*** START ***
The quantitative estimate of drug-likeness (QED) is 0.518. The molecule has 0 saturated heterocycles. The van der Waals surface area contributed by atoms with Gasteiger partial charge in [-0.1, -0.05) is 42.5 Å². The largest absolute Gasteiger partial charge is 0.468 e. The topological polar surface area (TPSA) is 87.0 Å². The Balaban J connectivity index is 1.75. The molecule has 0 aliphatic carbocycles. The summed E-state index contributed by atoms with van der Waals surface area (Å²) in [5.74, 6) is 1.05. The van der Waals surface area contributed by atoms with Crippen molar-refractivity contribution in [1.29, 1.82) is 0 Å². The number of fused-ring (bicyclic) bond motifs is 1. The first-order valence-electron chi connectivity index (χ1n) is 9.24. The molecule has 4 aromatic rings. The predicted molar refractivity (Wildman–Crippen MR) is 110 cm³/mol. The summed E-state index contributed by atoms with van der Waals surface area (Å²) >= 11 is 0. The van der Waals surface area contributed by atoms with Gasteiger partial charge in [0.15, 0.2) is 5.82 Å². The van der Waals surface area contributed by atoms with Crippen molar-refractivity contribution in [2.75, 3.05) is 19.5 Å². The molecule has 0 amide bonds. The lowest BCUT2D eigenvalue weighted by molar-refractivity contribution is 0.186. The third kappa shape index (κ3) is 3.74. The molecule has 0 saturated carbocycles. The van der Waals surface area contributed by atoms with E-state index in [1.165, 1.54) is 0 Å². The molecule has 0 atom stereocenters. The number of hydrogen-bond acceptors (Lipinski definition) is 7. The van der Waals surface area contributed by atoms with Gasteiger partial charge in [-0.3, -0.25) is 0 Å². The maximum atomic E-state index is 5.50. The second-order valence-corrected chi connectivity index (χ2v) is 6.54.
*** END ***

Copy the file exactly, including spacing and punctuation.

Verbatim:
The quantitative estimate of drug-likeness (QED) is 0.518. The molecule has 0 saturated heterocycles. The van der Waals surface area contributed by atoms with Gasteiger partial charge in [-0.1, -0.05) is 42.5 Å². The largest absolute Gasteiger partial charge is 0.468 e. The topological polar surface area (TPSA) is 87.0 Å². The Balaban J connectivity index is 1.75. The molecule has 0 aliphatic carbocycles. The summed E-state index contributed by atoms with van der Waals surface area (Å²) in [5.74, 6) is 1.05. The van der Waals surface area contributed by atoms with Crippen molar-refractivity contribution in [1.29, 1.82) is 0 Å². The number of fused-ring (bicyclic) bond motifs is 1. The first-order valence-electron chi connectivity index (χ1n) is 9.24. The molecule has 4 aromatic rings. The predicted molar refractivity (Wildman–Crippen MR) is 110 cm³/mol. The summed E-state index contributed by atoms with van der Waals surface area (Å²) >= 11 is 0. The van der Waals surface area contributed by atoms with Gasteiger partial charge in [0.15, 0.2) is 5.82 Å². The van der Waals surface area contributed by atoms with Crippen molar-refractivity contribution in [2.75, 3.05) is 19.5 Å². The molecule has 0 amide bonds. The lowest BCUT2D eigenvalue weighted by molar-refractivity contribution is 0.186. The third kappa shape index (κ3) is 3.74. The molecule has 0 saturated carbocycles. The van der Waals surface area contributed by atoms with E-state index in [1.165, 1.54) is 0 Å². The molecule has 0 atom stereocenters. The number of hydrogen-bond acceptors (Lipinski definition) is 7. The van der Waals surface area contributed by atoms with Gasteiger partial charge in [-0.3, -0.25) is 0 Å². The maximum atomic E-state index is 5.50. The second-order valence-corrected chi connectivity index (χ2v) is 6.54.